"So, it's not like if we break one, we can go down to the hardware store and get a replacement," Lewis said. "If somebody really thought about this, they could knock a generator out, they could knock a power plant out for months. And that's the real consequence."
Weiss adds that the power grid equipment supports just about every critical service-water, oil, and gas systems, manufacturing, telecommunications, transportation, and yes, banking.
Sparkman, in an interview, said he had no problem with what Weiss had written.
"I just thought that the potential for attacks on the financial system needed more attention," he said.
And most in the security community think both Sparkman and Weiss have legitimate points. Chris Petersen, CTO and cofounder of LogRhythm, said both are correct, in the sense that both the financial system and ICS need aggressive protection from what he called "very severe threats."
He said in many ways the financial system is much more secure than ICS since, "from the moment banks were created, their mission was to protect assets. So they've been working on securing themselves since the beginning. For physical infrastructure, the priority is not security, its availability. They don't operate in a secure mindset because they were never designed that way."
But he agrees with Weiss that, as secure as banking systems may be, none of that will matter if the power goes out.
"It would be like a big, brick building on a foundation of sand," he said. "A prolonged power outage would be catastrophic to the banking system."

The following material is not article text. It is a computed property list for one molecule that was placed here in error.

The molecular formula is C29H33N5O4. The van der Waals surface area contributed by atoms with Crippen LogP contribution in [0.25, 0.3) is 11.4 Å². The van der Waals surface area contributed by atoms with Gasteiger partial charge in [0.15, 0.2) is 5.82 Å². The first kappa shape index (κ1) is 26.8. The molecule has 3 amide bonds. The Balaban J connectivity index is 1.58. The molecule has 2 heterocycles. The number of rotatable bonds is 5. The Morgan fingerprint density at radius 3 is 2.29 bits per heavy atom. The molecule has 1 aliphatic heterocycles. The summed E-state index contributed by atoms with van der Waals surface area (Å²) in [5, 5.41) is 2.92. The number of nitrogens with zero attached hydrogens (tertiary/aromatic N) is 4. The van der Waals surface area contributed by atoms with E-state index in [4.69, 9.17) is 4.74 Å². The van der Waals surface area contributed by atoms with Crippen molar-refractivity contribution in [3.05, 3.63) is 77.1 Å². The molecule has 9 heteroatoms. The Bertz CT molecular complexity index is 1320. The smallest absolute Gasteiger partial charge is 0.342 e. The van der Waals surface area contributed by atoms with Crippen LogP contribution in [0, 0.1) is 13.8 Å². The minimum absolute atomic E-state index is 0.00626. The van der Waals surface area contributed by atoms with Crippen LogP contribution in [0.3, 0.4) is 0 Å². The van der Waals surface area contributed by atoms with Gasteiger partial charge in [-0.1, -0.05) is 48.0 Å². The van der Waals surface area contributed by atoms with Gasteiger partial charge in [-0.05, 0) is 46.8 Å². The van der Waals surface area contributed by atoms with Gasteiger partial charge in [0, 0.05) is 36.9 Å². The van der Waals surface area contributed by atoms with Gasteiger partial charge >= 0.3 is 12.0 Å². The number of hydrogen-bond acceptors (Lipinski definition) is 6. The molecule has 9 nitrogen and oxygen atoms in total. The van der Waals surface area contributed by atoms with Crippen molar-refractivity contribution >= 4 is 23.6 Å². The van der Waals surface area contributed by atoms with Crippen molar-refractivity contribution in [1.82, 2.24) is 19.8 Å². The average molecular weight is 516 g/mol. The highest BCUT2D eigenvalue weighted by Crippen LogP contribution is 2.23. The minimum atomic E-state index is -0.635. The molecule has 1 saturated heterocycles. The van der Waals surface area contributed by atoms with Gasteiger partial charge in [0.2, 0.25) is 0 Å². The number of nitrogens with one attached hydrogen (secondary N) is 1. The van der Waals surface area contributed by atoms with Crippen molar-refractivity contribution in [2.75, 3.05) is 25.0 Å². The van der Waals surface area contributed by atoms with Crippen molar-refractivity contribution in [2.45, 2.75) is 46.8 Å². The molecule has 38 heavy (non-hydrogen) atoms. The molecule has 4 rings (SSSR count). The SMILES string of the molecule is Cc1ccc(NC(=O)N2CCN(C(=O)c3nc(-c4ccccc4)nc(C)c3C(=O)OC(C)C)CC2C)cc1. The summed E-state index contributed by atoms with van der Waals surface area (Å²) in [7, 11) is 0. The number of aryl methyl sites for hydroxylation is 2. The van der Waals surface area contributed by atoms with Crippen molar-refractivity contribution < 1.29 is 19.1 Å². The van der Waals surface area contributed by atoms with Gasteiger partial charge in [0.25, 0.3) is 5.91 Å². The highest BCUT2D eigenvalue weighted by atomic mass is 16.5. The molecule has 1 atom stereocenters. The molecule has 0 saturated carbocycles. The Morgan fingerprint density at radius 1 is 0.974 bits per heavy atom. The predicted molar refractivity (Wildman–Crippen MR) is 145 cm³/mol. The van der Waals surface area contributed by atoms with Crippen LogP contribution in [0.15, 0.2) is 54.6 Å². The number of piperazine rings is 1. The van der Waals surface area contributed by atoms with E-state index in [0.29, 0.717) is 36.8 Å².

Broader protection urged
Francis Cianfrocca, founder and CEO of Bayshore Networks, said there are actually "a lot of points of contact between them (the banking/financial system and the power grid)."
And he suggested that banks have a direct interest in maintaining the security of the grid.
"Who owns a lot of the power systems?" he said. "Banks do. They are big-time owners of power generation, so they are very involved in their security."
But he, like Petersen, Sparkman and Weiss, agrees that the, "potential for catastrophic impact, including loss of life and illness is real and very significant."
How real was demonstrated in 2007 at the Idaho National Labs in what was called the Aurora Project, where a cyberattack destroyed a diesel generator.
"If you can hack into that control system, you can instruct the machine to tear itself apart. And that's what the Aurora test was, said James Lewis, speaking on 60 Minutes.
At the time, CNN quoted economist Scott Borg, who produces security data for the federal government, saying that if a third of the country lost power for three months, the economic price tag would be $700 billion, or, "the equivalent of 40 to 50 large hurricanes striking all at once."
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